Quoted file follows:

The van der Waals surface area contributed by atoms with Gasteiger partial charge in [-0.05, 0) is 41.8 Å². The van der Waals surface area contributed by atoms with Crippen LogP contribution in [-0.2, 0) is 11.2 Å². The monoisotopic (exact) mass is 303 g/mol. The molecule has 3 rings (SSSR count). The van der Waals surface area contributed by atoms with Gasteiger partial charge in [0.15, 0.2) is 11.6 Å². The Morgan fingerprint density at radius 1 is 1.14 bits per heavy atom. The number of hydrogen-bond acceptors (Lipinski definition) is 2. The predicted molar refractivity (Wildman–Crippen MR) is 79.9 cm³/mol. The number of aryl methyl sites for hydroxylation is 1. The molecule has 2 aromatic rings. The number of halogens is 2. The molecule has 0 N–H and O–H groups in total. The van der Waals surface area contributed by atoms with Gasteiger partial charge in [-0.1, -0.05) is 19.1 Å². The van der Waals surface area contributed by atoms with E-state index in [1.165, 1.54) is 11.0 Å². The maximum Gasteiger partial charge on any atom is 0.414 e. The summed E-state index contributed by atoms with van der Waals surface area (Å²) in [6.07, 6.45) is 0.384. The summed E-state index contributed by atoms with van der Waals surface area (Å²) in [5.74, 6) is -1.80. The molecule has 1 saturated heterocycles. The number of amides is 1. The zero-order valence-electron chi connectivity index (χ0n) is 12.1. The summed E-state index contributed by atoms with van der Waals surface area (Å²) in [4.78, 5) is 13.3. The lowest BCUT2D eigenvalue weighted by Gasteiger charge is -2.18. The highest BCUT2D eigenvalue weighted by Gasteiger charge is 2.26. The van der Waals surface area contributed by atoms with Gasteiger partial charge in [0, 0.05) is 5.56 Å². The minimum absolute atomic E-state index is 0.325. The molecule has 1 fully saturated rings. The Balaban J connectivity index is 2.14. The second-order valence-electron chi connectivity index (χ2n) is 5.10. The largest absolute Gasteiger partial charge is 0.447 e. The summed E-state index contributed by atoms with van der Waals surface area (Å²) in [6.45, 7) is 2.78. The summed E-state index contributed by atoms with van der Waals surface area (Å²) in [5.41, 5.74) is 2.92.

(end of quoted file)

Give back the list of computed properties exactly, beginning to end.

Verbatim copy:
The van der Waals surface area contributed by atoms with Gasteiger partial charge in [-0.05, 0) is 41.8 Å². The van der Waals surface area contributed by atoms with Crippen LogP contribution in [-0.2, 0) is 11.2 Å². The monoisotopic (exact) mass is 303 g/mol. The molecule has 3 rings (SSSR count). The van der Waals surface area contributed by atoms with Gasteiger partial charge in [0.15, 0.2) is 11.6 Å². The Morgan fingerprint density at radius 1 is 1.14 bits per heavy atom. The number of hydrogen-bond acceptors (Lipinski definition) is 2. The predicted molar refractivity (Wildman–Crippen MR) is 79.9 cm³/mol. The number of aryl methyl sites for hydroxylation is 1. The molecule has 2 aromatic rings. The number of halogens is 2. The molecule has 0 N–H and O–H groups in total. The van der Waals surface area contributed by atoms with Gasteiger partial charge in [-0.1, -0.05) is 19.1 Å². The van der Waals surface area contributed by atoms with E-state index in [1.165, 1.54) is 11.0 Å². The maximum Gasteiger partial charge on any atom is 0.414 e. The summed E-state index contributed by atoms with van der Waals surface area (Å²) in [6.07, 6.45) is 0.384. The summed E-state index contributed by atoms with van der Waals surface area (Å²) in [5.74, 6) is -1.80. The molecule has 1 saturated heterocycles. The number of amides is 1. The zero-order valence-electron chi connectivity index (χ0n) is 12.1. The summed E-state index contributed by atoms with van der Waals surface area (Å²) in [4.78, 5) is 13.3. The lowest BCUT2D eigenvalue weighted by Gasteiger charge is -2.18. The highest BCUT2D eigenvalue weighted by Gasteiger charge is 2.26. The van der Waals surface area contributed by atoms with Gasteiger partial charge in [0, 0.05) is 5.56 Å². The minimum absolute atomic E-state index is 0.325. The molecule has 1 fully saturated rings. The Balaban J connectivity index is 2.14. The second-order valence-electron chi connectivity index (χ2n) is 5.10. The largest absolute Gasteiger partial charge is 0.447 e. The summed E-state index contributed by atoms with van der Waals surface area (Å²) in [6.45, 7) is 2.78. The summed E-state index contributed by atoms with van der Waals surface area (Å²) in [5.41, 5.74) is 2.92.